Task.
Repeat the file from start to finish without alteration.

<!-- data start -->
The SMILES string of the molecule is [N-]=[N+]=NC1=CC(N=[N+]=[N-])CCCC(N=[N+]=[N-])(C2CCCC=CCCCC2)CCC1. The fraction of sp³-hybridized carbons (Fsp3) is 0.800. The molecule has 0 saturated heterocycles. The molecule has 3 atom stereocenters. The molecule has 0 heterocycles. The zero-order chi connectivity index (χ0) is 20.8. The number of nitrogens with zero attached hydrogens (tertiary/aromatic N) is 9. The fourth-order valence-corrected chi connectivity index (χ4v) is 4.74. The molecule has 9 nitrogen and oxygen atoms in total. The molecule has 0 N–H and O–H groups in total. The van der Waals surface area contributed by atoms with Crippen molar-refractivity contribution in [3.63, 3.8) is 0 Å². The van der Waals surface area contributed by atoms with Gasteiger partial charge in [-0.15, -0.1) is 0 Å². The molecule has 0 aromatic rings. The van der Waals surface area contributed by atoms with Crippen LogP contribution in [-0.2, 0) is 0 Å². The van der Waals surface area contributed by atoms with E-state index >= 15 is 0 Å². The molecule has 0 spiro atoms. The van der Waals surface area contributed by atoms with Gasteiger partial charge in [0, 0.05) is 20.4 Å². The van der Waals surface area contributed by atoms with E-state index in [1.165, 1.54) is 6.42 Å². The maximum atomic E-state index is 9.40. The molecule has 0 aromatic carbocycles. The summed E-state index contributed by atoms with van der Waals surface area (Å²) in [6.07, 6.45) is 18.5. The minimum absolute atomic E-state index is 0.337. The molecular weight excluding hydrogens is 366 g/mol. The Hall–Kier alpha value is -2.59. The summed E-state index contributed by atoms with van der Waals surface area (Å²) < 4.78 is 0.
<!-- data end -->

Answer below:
The SMILES string of the molecule is [N-]=[N+]=NC1=CC(N=[N+]=[N-])CCCC(N=[N+]=[N-])(C2CCCC=CCCCC2)CCC1. The fraction of sp³-hybridized carbons (Fsp3) is 0.800. The molecule has 0 saturated heterocycles. The molecule has 3 atom stereocenters. The molecule has 0 heterocycles. The zero-order chi connectivity index (χ0) is 20.8. The number of nitrogens with zero attached hydrogens (tertiary/aromatic N) is 9. The fourth-order valence-corrected chi connectivity index (χ4v) is 4.74. The molecule has 9 nitrogen and oxygen atoms in total. The molecule has 0 N–H and O–H groups in total. The van der Waals surface area contributed by atoms with Crippen molar-refractivity contribution in [3.63, 3.8) is 0 Å². The van der Waals surface area contributed by atoms with Gasteiger partial charge in [-0.15, -0.1) is 0 Å². The molecule has 0 aromatic rings. The van der Waals surface area contributed by atoms with Crippen LogP contribution in [-0.2, 0) is 0 Å². The van der Waals surface area contributed by atoms with E-state index >= 15 is 0 Å². The molecule has 0 spiro atoms. The van der Waals surface area contributed by atoms with Gasteiger partial charge in [0, 0.05) is 20.4 Å². The van der Waals surface area contributed by atoms with E-state index in [1.165, 1.54) is 6.42 Å². The maximum atomic E-state index is 9.40. The molecule has 0 aromatic carbocycles. The summed E-state index contributed by atoms with van der Waals surface area (Å²) in [6.07, 6.45) is 18.5. The minimum absolute atomic E-state index is 0.337. The molecular weight excluding hydrogens is 366 g/mol. The Hall–Kier alpha value is -2.59. The summed E-state index contributed by atoms with van der Waals surface area (Å²) < 4.78 is 0.